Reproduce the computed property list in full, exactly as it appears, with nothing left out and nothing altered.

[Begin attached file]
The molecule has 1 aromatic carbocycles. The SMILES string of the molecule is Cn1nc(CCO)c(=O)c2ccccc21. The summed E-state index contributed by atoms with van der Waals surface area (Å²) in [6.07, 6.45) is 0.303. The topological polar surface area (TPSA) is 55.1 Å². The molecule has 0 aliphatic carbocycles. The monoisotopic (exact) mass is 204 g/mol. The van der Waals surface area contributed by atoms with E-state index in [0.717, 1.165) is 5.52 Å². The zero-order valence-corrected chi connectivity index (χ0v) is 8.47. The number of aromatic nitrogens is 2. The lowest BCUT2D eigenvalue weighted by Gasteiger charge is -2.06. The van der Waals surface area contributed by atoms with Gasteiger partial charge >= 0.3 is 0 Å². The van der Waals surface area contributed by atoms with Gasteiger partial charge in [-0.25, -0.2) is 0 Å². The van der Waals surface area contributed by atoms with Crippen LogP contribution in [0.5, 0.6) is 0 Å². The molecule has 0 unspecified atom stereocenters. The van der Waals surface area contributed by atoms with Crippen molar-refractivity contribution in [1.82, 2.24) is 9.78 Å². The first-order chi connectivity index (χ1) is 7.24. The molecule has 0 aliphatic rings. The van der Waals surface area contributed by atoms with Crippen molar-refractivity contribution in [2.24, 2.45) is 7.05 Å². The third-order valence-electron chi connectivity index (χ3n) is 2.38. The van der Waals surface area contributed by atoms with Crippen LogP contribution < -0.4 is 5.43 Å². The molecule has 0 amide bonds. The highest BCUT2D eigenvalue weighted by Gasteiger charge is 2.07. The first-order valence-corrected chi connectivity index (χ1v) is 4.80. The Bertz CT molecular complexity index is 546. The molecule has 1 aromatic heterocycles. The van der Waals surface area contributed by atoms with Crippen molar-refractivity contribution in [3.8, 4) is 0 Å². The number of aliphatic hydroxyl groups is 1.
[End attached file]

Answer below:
The molecule has 1 aromatic carbocycles. The SMILES string of the molecule is Cn1nc(CCO)c(=O)c2ccccc21. The summed E-state index contributed by atoms with van der Waals surface area (Å²) in [6.07, 6.45) is 0.303. The topological polar surface area (TPSA) is 55.1 Å². The molecule has 0 aliphatic carbocycles. The monoisotopic (exact) mass is 204 g/mol. The van der Waals surface area contributed by atoms with E-state index in [0.717, 1.165) is 5.52 Å². The zero-order valence-corrected chi connectivity index (χ0v) is 8.47. The number of aromatic nitrogens is 2. The lowest BCUT2D eigenvalue weighted by Gasteiger charge is -2.06. The van der Waals surface area contributed by atoms with Gasteiger partial charge >= 0.3 is 0 Å². The van der Waals surface area contributed by atoms with Gasteiger partial charge in [-0.25, -0.2) is 0 Å². The van der Waals surface area contributed by atoms with Crippen LogP contribution in [0.5, 0.6) is 0 Å². The molecule has 0 unspecified atom stereocenters. The van der Waals surface area contributed by atoms with Crippen molar-refractivity contribution in [1.82, 2.24) is 9.78 Å². The first-order chi connectivity index (χ1) is 7.24. The molecule has 0 aliphatic rings. The van der Waals surface area contributed by atoms with Crippen molar-refractivity contribution in [2.24, 2.45) is 7.05 Å². The third-order valence-electron chi connectivity index (χ3n) is 2.38. The van der Waals surface area contributed by atoms with Crippen LogP contribution < -0.4 is 5.43 Å². The molecule has 0 amide bonds. The highest BCUT2D eigenvalue weighted by Gasteiger charge is 2.07. The first-order valence-corrected chi connectivity index (χ1v) is 4.80. The Bertz CT molecular complexity index is 546. The molecule has 1 aromatic heterocycles. The van der Waals surface area contributed by atoms with Crippen molar-refractivity contribution in [3.8, 4) is 0 Å². The number of aliphatic hydroxyl groups is 1.